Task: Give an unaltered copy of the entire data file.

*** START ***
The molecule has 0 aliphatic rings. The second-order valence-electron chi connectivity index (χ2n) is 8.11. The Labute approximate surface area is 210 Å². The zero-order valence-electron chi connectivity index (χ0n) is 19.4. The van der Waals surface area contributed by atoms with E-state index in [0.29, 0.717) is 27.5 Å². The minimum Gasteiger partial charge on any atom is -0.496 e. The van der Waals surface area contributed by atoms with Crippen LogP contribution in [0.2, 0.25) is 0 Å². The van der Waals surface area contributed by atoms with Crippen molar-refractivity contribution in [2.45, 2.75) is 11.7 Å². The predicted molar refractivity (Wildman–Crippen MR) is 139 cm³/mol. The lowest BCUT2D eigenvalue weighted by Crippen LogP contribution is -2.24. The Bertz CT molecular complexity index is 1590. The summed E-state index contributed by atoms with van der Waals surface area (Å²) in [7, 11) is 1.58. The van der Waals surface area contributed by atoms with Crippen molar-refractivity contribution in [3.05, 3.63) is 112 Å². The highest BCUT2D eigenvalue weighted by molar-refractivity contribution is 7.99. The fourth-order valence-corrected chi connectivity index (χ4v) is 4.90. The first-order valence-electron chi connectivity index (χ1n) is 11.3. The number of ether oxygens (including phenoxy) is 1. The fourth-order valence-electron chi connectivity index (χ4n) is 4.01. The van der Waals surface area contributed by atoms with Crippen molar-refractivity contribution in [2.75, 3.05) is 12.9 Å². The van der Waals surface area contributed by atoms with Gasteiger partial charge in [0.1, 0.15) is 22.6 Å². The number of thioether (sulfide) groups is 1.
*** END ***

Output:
The molecule has 0 aliphatic rings. The second-order valence-electron chi connectivity index (χ2n) is 8.11. The Labute approximate surface area is 210 Å². The zero-order valence-electron chi connectivity index (χ0n) is 19.4. The van der Waals surface area contributed by atoms with E-state index in [0.29, 0.717) is 27.5 Å². The minimum Gasteiger partial charge on any atom is -0.496 e. The van der Waals surface area contributed by atoms with Crippen LogP contribution in [0.2, 0.25) is 0 Å². The van der Waals surface area contributed by atoms with Crippen molar-refractivity contribution in [2.45, 2.75) is 11.7 Å². The predicted molar refractivity (Wildman–Crippen MR) is 139 cm³/mol. The lowest BCUT2D eigenvalue weighted by Crippen LogP contribution is -2.24. The Bertz CT molecular complexity index is 1590. The summed E-state index contributed by atoms with van der Waals surface area (Å²) in [7, 11) is 1.58. The van der Waals surface area contributed by atoms with Crippen molar-refractivity contribution in [3.05, 3.63) is 112 Å². The highest BCUT2D eigenvalue weighted by molar-refractivity contribution is 7.99. The fourth-order valence-corrected chi connectivity index (χ4v) is 4.90. The first-order valence-electron chi connectivity index (χ1n) is 11.3. The number of ether oxygens (including phenoxy) is 1. The fourth-order valence-electron chi connectivity index (χ4n) is 4.01. The van der Waals surface area contributed by atoms with Crippen molar-refractivity contribution in [2.75, 3.05) is 12.9 Å². The van der Waals surface area contributed by atoms with Gasteiger partial charge in [0.1, 0.15) is 22.6 Å². The number of thioether (sulfide) groups is 1.